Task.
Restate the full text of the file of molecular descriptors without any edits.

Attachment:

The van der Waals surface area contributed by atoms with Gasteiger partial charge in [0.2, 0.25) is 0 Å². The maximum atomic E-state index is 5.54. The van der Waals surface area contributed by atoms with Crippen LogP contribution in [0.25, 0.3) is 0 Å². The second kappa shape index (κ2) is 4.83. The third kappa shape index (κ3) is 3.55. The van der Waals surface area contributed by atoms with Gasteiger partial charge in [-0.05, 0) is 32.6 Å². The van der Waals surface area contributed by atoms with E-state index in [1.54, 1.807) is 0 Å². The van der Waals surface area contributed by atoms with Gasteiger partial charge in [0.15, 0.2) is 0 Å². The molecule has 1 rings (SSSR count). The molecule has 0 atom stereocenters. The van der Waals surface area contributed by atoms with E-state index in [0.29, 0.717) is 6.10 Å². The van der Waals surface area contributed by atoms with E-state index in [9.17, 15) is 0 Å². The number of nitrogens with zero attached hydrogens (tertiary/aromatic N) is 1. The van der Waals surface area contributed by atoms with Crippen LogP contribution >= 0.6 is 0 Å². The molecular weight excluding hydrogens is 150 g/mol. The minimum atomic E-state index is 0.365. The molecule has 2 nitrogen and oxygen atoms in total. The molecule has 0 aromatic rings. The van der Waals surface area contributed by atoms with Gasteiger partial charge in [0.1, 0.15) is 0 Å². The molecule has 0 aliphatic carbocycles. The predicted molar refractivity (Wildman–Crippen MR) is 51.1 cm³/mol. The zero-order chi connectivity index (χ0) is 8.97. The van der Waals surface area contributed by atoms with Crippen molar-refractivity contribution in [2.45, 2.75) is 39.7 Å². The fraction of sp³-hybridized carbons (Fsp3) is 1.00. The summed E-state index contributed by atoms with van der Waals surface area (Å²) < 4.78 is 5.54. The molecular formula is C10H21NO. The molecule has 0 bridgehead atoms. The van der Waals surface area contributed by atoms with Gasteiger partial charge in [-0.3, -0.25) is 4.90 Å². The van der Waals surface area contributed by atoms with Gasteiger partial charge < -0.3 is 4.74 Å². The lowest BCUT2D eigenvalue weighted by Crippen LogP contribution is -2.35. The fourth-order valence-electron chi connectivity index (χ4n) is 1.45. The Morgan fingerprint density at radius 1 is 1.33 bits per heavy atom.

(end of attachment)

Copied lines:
The van der Waals surface area contributed by atoms with Gasteiger partial charge in [0.2, 0.25) is 0 Å². The maximum atomic E-state index is 5.54. The van der Waals surface area contributed by atoms with Crippen LogP contribution in [0.25, 0.3) is 0 Å². The second kappa shape index (κ2) is 4.83. The third kappa shape index (κ3) is 3.55. The van der Waals surface area contributed by atoms with Gasteiger partial charge in [-0.05, 0) is 32.6 Å². The van der Waals surface area contributed by atoms with E-state index in [1.54, 1.807) is 0 Å². The van der Waals surface area contributed by atoms with Gasteiger partial charge in [0.15, 0.2) is 0 Å². The molecule has 1 rings (SSSR count). The molecule has 0 atom stereocenters. The van der Waals surface area contributed by atoms with E-state index in [0.29, 0.717) is 6.10 Å². The van der Waals surface area contributed by atoms with E-state index in [9.17, 15) is 0 Å². The number of nitrogens with zero attached hydrogens (tertiary/aromatic N) is 1. The van der Waals surface area contributed by atoms with Crippen LogP contribution >= 0.6 is 0 Å². The molecular weight excluding hydrogens is 150 g/mol. The minimum atomic E-state index is 0.365. The molecule has 2 nitrogen and oxygen atoms in total. The molecule has 0 aromatic rings. The van der Waals surface area contributed by atoms with Gasteiger partial charge in [0.1, 0.15) is 0 Å². The molecule has 0 aliphatic carbocycles. The predicted molar refractivity (Wildman–Crippen MR) is 51.1 cm³/mol. The zero-order chi connectivity index (χ0) is 8.97. The van der Waals surface area contributed by atoms with Crippen molar-refractivity contribution in [2.45, 2.75) is 39.7 Å². The fraction of sp³-hybridized carbons (Fsp3) is 1.00. The summed E-state index contributed by atoms with van der Waals surface area (Å²) < 4.78 is 5.54. The molecular formula is C10H21NO. The molecule has 0 bridgehead atoms. The van der Waals surface area contributed by atoms with Gasteiger partial charge in [-0.3, -0.25) is 4.90 Å². The van der Waals surface area contributed by atoms with Gasteiger partial charge < -0.3 is 4.74 Å². The lowest BCUT2D eigenvalue weighted by Crippen LogP contribution is -2.35. The fourth-order valence-electron chi connectivity index (χ4n) is 1.45. The Morgan fingerprint density at radius 1 is 1.33 bits per heavy atom.